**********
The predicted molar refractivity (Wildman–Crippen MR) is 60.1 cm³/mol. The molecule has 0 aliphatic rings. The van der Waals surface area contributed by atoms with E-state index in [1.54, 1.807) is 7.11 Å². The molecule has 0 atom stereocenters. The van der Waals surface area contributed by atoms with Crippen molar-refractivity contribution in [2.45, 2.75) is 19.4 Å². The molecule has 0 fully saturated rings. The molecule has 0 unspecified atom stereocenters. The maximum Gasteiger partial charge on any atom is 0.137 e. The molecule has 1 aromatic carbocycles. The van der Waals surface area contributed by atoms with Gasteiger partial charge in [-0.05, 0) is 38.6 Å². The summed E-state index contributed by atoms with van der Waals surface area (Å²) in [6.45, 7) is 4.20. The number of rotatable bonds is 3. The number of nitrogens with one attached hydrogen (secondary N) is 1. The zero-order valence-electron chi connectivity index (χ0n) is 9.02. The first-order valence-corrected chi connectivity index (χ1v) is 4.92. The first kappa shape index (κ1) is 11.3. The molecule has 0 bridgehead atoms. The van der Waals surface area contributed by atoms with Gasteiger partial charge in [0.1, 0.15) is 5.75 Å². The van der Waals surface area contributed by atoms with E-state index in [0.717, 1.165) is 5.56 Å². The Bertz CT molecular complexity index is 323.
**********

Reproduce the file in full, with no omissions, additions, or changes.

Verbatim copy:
The predicted molar refractivity (Wildman–Crippen MR) is 60.1 cm³/mol. The molecule has 0 aliphatic rings. The van der Waals surface area contributed by atoms with E-state index in [1.54, 1.807) is 7.11 Å². The molecule has 0 atom stereocenters. The van der Waals surface area contributed by atoms with Crippen molar-refractivity contribution in [2.45, 2.75) is 19.4 Å². The molecule has 0 fully saturated rings. The molecule has 0 unspecified atom stereocenters. The maximum Gasteiger partial charge on any atom is 0.137 e. The molecule has 1 aromatic carbocycles. The van der Waals surface area contributed by atoms with Gasteiger partial charge in [-0.05, 0) is 38.6 Å². The summed E-state index contributed by atoms with van der Waals surface area (Å²) in [6.45, 7) is 4.20. The number of rotatable bonds is 3. The number of nitrogens with one attached hydrogen (secondary N) is 1. The zero-order valence-electron chi connectivity index (χ0n) is 9.02. The first-order valence-corrected chi connectivity index (χ1v) is 4.92. The first kappa shape index (κ1) is 11.3. The molecule has 0 bridgehead atoms. The van der Waals surface area contributed by atoms with Gasteiger partial charge in [0.1, 0.15) is 5.75 Å². The van der Waals surface area contributed by atoms with E-state index in [0.717, 1.165) is 5.56 Å². The Bertz CT molecular complexity index is 323.